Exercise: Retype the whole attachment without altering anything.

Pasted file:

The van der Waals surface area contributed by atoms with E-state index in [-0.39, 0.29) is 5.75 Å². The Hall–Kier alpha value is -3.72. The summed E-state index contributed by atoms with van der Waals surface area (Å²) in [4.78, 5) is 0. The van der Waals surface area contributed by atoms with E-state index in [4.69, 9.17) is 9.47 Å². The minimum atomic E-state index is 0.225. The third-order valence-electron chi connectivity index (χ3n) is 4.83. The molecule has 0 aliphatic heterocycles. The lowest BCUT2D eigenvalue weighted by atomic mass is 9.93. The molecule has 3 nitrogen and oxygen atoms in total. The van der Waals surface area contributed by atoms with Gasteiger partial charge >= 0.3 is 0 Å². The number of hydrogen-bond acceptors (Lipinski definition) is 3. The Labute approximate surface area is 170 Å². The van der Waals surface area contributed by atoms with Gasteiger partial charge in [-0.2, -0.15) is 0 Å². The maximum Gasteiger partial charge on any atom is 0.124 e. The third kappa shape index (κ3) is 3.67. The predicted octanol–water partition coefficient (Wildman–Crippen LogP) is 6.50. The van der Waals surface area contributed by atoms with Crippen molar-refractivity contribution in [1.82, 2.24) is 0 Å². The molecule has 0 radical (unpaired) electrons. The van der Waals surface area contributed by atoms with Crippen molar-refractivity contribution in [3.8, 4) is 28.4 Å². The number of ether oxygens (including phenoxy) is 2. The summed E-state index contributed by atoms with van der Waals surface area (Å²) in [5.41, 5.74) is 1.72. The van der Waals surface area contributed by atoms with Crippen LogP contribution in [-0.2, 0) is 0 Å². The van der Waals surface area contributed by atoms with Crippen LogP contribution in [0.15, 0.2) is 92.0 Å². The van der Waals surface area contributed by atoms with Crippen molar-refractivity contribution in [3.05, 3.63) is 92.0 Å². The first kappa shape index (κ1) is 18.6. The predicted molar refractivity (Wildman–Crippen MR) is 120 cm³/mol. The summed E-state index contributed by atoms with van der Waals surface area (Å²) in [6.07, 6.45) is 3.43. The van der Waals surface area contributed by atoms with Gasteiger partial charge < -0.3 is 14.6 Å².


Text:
The van der Waals surface area contributed by atoms with E-state index in [-0.39, 0.29) is 5.75 Å². The Hall–Kier alpha value is -3.72. The summed E-state index contributed by atoms with van der Waals surface area (Å²) in [4.78, 5) is 0. The van der Waals surface area contributed by atoms with E-state index in [4.69, 9.17) is 9.47 Å². The minimum atomic E-state index is 0.225. The third-order valence-electron chi connectivity index (χ3n) is 4.83. The molecule has 0 aliphatic heterocycles. The lowest BCUT2D eigenvalue weighted by atomic mass is 9.93. The molecule has 3 nitrogen and oxygen atoms in total. The van der Waals surface area contributed by atoms with Gasteiger partial charge >= 0.3 is 0 Å². The number of hydrogen-bond acceptors (Lipinski definition) is 3. The Labute approximate surface area is 170 Å². The van der Waals surface area contributed by atoms with Gasteiger partial charge in [-0.2, -0.15) is 0 Å². The maximum Gasteiger partial charge on any atom is 0.124 e. The third kappa shape index (κ3) is 3.67. The predicted octanol–water partition coefficient (Wildman–Crippen LogP) is 6.50. The van der Waals surface area contributed by atoms with Crippen molar-refractivity contribution in [1.82, 2.24) is 0 Å². The molecule has 0 radical (unpaired) electrons. The van der Waals surface area contributed by atoms with Crippen molar-refractivity contribution in [3.8, 4) is 28.4 Å². The number of ether oxygens (including phenoxy) is 2. The summed E-state index contributed by atoms with van der Waals surface area (Å²) in [5.41, 5.74) is 1.72. The van der Waals surface area contributed by atoms with Crippen LogP contribution in [-0.2, 0) is 0 Å². The van der Waals surface area contributed by atoms with Crippen LogP contribution in [0.15, 0.2) is 92.0 Å². The van der Waals surface area contributed by atoms with Crippen molar-refractivity contribution in [3.05, 3.63) is 92.0 Å². The first kappa shape index (κ1) is 18.6. The predicted molar refractivity (Wildman–Crippen MR) is 120 cm³/mol. The summed E-state index contributed by atoms with van der Waals surface area (Å²) in [6.07, 6.45) is 3.43. The van der Waals surface area contributed by atoms with Gasteiger partial charge < -0.3 is 14.6 Å².